“Our” spiny lizard busily hiding her nest
Midway through the process, things took an unexpected and captivating turn, as a six-lined racerunner entered the scene. At first, it came within a few feet of the spiny lizard and then headed off, but then it turned around as if curious and actually made contact with the female. Here are a couple more photos of the encounter. Again, my apologies for the photography; these were taken through the dining room window with the camera at a very uncomfortable angle.
We feared that we were about to witness one or both of the following: an attempt by the racerunner to dig into the nest, and a fight to the death between the two lizard species. In reality, neither occurred. The racerunner really did just seem curious, and the spiny lizard, while cautious and protective, didn’t act belligerent toward the racerunner. After a bit of scrambling around, the racerunner disappeared under the flagstone, which presumably covered its lair.
After this brief encounter, the spiny lizard continued hiding the nest, and about two hours later, apparently satisfied with her efforts, disappeared. Her job was finished; she will not return to the nest (spiny lizards are typically arboreal; they blend in perfectly with tree bark), and if all goes well, the eggs will hatch within about 45 days.
Update (06/16/2020): After I posted this I realized that I had forgotten to mention a rather fascinating — and surprising — behavior on the part of the lizard. When she was about 3/4 finished with the coverup process, I went out into the courtyard to take some photos. I tried to move slowly and quietly so as not to disturb her, but she bolted away from the nest and out of sight on the porch. We figured that the camouflage effort was finished and would have to suffice.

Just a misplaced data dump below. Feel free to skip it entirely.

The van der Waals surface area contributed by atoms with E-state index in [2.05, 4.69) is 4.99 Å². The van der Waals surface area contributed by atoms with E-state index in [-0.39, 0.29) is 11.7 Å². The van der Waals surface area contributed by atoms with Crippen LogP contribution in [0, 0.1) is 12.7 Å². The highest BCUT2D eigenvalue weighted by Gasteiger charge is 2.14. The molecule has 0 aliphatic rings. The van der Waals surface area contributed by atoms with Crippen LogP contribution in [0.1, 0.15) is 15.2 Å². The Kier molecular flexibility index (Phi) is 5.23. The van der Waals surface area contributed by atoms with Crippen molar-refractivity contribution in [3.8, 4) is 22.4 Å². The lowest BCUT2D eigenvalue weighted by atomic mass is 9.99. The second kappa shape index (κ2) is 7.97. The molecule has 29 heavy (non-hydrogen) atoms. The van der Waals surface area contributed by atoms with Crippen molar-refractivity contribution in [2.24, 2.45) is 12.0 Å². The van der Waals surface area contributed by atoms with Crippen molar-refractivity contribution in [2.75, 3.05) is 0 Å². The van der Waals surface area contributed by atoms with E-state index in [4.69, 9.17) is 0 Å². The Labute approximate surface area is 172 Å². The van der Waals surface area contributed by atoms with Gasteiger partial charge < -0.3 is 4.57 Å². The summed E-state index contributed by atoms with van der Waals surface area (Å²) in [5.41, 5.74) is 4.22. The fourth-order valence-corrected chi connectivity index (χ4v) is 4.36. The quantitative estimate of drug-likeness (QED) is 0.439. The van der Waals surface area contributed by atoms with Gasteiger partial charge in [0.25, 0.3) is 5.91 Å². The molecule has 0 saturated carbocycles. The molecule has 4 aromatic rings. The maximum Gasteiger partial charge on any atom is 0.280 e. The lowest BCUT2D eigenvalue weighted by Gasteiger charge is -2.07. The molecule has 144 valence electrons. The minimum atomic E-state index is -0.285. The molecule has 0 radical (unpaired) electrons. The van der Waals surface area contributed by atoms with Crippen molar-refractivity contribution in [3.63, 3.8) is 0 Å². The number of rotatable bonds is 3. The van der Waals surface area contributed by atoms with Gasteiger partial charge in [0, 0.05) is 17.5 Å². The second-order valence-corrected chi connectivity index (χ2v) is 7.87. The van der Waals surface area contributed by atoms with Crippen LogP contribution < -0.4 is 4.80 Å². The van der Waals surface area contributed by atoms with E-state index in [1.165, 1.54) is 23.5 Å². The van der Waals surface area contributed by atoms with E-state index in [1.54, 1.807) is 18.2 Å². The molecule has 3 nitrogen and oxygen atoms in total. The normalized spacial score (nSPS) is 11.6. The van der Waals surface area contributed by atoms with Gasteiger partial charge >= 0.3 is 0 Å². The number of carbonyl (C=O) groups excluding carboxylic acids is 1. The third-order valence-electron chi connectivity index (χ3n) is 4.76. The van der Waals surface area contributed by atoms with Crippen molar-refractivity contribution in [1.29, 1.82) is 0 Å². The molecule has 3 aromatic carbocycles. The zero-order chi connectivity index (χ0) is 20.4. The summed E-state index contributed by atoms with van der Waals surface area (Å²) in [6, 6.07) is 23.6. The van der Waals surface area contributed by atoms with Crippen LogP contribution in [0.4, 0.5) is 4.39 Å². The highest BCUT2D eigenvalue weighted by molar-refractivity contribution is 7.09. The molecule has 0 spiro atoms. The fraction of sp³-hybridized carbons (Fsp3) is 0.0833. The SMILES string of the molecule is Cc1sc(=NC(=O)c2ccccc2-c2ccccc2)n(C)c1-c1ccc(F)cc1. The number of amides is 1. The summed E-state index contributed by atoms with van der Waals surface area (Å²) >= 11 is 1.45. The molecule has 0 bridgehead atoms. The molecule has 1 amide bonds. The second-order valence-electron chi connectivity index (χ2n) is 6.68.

But, much to our surprise, after I went back in the house, she returned to the nest and continued to scrape dirt and rocks back over the nest until it was finished. The primal urge to protect her eggs is strong and apparently irresistible, even though she’ll have nothing to do with them once that task is finished. Put another way…she takes pride in her work, but has a pretty narrow definition of the scope of that work.
Here’s how the nesting area looked following her camouflaging efforts.
Debbie and I will, of course, monitor the situation over the next six weeks and, assuming nothing obviously untoward happens, I plan to place a GoPro camera on a tripod to take timelapse photos of what we hope will be the emergence of at least a couple of brand spanking new Texas spiny lizards.
Update: The eggs never hatched. They were either eaten, or they succumbed to the intense summer heat. Life is tough.
Eric and Debbie- you guys are such observant people. Very fascinating. Will be waiting for baby lizards to arrive!
Anna, it’s hard to miss when it’s happening right outside your window!
I hope we’re able to report on the new arrivals. A lot can go wrong over the next six weeks.